Good post. I always like my heroes strong all the way through, but I like for the heroine's strength to grow as she's tested throughout the story.

MaureenAMiller said...

Amen to "Love conquers all," Anne Marie! Characters aside, I know that I would step up in the face of danger if someone I loved was threatened. To quote Mr. T., "I pity the fool." :)

Anne Marie Becker said...

@ Wynter - so true! I like the alpha males (and some non-alphas that are strong in so many other ways), but they grow in some way during the book. But the heroine's growth arc is usually central to the story.

@Maureen - Hah! I can picture the mohawk and gold chains now. ;)

Toni Anderson said...

I'm having a moment after seeing Maureen quote Mr T. :)
Okay--moment over. Great post, Anne Marie. I absolutely agree that the response to danger has to depend on a set of circumstances. I always assume I'd be useless in a crisis, but the only time I've been in really dangerous situations I've always been remarkably calm (to collapse later). I can't imagine what would happen if I met a mugger, but I did meet a flasher once. Alone. In a wide open park with no one else around.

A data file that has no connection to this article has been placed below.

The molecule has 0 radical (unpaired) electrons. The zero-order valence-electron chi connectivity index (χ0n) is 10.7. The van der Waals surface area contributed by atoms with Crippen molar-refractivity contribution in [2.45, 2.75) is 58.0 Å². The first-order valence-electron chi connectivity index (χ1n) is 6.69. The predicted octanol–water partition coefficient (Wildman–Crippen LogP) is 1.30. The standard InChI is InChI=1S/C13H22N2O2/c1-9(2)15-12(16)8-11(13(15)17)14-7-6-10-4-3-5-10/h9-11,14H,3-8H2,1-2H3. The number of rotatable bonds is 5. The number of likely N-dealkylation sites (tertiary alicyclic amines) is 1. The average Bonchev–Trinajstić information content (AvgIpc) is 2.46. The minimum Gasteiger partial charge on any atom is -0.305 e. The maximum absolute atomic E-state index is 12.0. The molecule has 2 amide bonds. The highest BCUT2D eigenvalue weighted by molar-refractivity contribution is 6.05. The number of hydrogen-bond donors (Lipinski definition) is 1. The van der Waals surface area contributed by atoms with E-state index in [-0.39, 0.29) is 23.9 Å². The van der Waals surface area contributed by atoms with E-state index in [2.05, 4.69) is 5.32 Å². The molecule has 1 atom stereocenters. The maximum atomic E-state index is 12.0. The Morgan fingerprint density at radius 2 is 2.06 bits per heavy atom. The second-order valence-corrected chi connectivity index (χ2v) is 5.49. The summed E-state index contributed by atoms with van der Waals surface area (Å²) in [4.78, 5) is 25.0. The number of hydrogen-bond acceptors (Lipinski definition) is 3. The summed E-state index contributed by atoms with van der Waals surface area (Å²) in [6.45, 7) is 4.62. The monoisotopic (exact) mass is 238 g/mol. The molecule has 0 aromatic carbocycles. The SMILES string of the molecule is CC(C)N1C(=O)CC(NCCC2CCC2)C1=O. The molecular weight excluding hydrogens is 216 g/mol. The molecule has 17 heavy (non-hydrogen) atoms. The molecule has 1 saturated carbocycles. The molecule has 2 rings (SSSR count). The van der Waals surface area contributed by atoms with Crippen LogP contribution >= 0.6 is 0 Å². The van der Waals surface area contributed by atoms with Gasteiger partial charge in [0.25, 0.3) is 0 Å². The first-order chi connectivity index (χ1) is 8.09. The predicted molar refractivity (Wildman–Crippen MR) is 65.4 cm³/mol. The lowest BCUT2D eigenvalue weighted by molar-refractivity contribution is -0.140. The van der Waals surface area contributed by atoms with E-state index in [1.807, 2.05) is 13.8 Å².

Avery Flynn said...

You hit it right on the head, figuring out what the character's emotional reaction to Danger (capital D) morphs into what happens to them physically. Great post.

Rita said...

Nice post. Lately I’m finding books with cliché responses ignoring who the character is.
My H&H are trained to respond to physical danger and react accordingly. BUT… I have the physiological aspect play a huge part. At least I attempt to. Training says do this, but they do something different as their own feelings and values override everything.

Darynda Jones said...

Great post, Anne Marie!